An End to Social Media
I honestly can’t remember how long it’s been since I decided one day to never post on or even open my social media apps again. It was definitely a pre-pandemic impulse. I can only imagine how much worse my mental health would have been at that time if I had remained on Facebook and Instagram. I really lucked out with my random timing because I don’t think I would’ve had the willpower to take that plunge during lockdown. I’m just going to estimate that it’s been around 3 years now since I’ve been a part of that online hellscape.
Right away I noticed more space open up in my day as well as in my head. There was no more mindless scrolling for hours or trying to mentally curate the perfect status update. I also didn’t feel the need to look perfect for even the most mundane events so that I could take tons of photos for strangers. I knew from the beginning that it would be more isolating to not have an active Facebook presence, but the pros far outweighed the cons for me.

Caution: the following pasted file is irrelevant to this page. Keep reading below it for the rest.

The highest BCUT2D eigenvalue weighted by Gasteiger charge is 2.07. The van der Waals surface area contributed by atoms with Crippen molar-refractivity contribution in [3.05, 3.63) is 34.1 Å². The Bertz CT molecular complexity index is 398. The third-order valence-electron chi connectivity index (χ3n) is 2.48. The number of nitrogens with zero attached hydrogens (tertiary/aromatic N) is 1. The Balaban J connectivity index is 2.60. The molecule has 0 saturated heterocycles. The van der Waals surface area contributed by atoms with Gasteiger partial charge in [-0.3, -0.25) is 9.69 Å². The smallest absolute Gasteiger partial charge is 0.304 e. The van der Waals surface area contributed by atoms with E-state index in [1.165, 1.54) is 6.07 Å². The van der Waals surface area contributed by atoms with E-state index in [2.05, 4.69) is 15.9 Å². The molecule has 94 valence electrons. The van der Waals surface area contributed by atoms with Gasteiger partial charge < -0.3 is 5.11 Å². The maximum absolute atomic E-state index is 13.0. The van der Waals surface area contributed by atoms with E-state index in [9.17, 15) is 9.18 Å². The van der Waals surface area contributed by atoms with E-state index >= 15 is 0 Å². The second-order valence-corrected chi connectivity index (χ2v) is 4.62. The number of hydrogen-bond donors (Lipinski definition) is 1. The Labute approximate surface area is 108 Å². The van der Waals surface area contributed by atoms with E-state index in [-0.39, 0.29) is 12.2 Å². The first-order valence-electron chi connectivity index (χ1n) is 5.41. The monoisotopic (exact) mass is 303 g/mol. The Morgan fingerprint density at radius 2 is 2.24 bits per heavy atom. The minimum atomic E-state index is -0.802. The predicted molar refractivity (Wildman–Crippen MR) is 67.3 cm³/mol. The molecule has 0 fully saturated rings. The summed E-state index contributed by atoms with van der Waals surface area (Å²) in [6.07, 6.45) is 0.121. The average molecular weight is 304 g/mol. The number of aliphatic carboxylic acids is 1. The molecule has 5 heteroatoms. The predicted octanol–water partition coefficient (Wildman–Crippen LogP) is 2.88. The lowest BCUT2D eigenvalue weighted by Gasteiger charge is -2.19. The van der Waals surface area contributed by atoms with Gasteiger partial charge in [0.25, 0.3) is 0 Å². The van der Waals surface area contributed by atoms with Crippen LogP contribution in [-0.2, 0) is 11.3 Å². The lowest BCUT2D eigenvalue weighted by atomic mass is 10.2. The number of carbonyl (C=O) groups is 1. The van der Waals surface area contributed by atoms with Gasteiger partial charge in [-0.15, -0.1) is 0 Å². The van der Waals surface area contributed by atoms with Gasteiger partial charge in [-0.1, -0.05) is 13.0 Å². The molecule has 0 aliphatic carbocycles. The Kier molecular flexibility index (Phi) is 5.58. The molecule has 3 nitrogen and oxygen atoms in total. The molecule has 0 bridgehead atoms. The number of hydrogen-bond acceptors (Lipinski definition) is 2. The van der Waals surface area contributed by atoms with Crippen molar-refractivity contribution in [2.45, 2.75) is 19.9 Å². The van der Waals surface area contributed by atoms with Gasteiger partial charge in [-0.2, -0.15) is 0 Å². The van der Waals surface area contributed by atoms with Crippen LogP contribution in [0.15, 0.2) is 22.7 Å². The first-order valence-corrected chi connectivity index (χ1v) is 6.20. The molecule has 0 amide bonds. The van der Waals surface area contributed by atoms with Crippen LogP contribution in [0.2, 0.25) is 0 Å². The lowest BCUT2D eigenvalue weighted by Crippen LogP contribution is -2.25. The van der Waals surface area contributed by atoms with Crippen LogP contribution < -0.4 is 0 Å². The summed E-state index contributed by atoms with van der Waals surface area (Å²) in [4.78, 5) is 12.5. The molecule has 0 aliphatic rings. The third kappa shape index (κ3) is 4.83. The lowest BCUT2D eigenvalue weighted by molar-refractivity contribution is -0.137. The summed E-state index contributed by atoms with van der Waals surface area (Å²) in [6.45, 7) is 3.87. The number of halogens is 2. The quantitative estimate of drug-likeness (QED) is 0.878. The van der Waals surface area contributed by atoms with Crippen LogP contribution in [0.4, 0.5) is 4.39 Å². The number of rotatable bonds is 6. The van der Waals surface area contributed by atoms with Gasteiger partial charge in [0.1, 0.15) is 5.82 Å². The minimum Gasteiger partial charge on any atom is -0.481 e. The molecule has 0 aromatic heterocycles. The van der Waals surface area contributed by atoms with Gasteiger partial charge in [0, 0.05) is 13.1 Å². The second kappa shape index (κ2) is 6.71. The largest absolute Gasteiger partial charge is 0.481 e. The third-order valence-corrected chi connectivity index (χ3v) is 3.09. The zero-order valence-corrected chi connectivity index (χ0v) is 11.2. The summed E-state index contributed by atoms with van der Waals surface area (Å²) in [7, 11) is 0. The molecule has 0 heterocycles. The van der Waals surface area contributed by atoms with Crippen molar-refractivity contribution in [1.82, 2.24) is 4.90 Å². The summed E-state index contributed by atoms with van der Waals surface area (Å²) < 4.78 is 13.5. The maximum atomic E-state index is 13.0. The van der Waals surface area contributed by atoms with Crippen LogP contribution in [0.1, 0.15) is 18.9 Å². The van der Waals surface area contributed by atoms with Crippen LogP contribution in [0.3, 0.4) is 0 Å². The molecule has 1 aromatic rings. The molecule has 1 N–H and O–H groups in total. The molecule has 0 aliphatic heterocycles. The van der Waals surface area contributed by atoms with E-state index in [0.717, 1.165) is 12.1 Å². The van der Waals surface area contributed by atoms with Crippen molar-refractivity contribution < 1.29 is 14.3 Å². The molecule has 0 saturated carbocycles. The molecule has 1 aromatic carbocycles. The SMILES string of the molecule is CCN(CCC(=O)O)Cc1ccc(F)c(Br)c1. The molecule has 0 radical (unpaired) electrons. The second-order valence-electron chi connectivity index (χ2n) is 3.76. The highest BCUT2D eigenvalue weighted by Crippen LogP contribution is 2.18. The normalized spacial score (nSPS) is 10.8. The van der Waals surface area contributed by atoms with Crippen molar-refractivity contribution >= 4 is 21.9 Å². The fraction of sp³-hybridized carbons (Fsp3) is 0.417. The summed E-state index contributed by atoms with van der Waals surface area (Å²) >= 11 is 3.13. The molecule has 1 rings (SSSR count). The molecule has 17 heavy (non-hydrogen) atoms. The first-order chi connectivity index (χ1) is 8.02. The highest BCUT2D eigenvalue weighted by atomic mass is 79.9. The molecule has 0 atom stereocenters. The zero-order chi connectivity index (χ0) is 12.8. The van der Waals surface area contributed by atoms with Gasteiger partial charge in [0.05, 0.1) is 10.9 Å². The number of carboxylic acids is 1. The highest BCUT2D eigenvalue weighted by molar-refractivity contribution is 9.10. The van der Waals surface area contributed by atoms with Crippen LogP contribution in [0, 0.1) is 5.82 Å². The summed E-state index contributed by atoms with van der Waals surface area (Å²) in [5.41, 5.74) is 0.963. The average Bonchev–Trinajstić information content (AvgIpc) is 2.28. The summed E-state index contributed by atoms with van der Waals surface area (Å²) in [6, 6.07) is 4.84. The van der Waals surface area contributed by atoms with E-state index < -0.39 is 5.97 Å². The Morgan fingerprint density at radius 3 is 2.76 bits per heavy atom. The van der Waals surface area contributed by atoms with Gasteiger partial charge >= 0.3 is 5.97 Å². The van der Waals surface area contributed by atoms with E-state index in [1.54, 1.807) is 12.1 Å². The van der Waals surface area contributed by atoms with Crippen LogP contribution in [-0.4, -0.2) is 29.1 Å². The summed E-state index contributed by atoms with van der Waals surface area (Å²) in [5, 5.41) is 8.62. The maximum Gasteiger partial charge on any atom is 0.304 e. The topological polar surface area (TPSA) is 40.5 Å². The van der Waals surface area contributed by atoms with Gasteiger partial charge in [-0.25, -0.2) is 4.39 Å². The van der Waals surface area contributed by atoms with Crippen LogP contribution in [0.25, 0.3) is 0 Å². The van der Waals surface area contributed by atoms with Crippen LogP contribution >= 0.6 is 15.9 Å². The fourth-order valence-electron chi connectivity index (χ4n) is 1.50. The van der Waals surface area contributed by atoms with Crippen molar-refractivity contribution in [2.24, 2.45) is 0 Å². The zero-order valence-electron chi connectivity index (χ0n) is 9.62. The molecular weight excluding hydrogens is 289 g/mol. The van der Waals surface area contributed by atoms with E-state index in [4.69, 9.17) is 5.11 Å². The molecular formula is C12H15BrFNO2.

Fast forward to now and I’ve started to feel that familiar itch for validation. Part of me does miss showing myself off and feeling important. Sometimes I miss knowing how people I went to school with are doing and always having an endless supply of people to message and get attention from if I’m feeling lonely. There have been a couple times I’ve considered trying to go back, if even in a much more limited capacity.
I had to remind myself of all the reasons I left in the first place and ask the tough questions about what I was really missing. The thought had occurred to me a few times for finding a way to have Instagram without all the other people. That might sound strange, but hear me out. I really loved posting on Instagram. It was my favorite when it first came out. I’ve always enjoyed photography, but even more than that, I enjoyed looking back at my own photos. It was my own personal little scrapbook of my life. I still look through my old feed sometimes to find a specific picture I want to show someone. It always fills me with such tender feelings of nostalgia.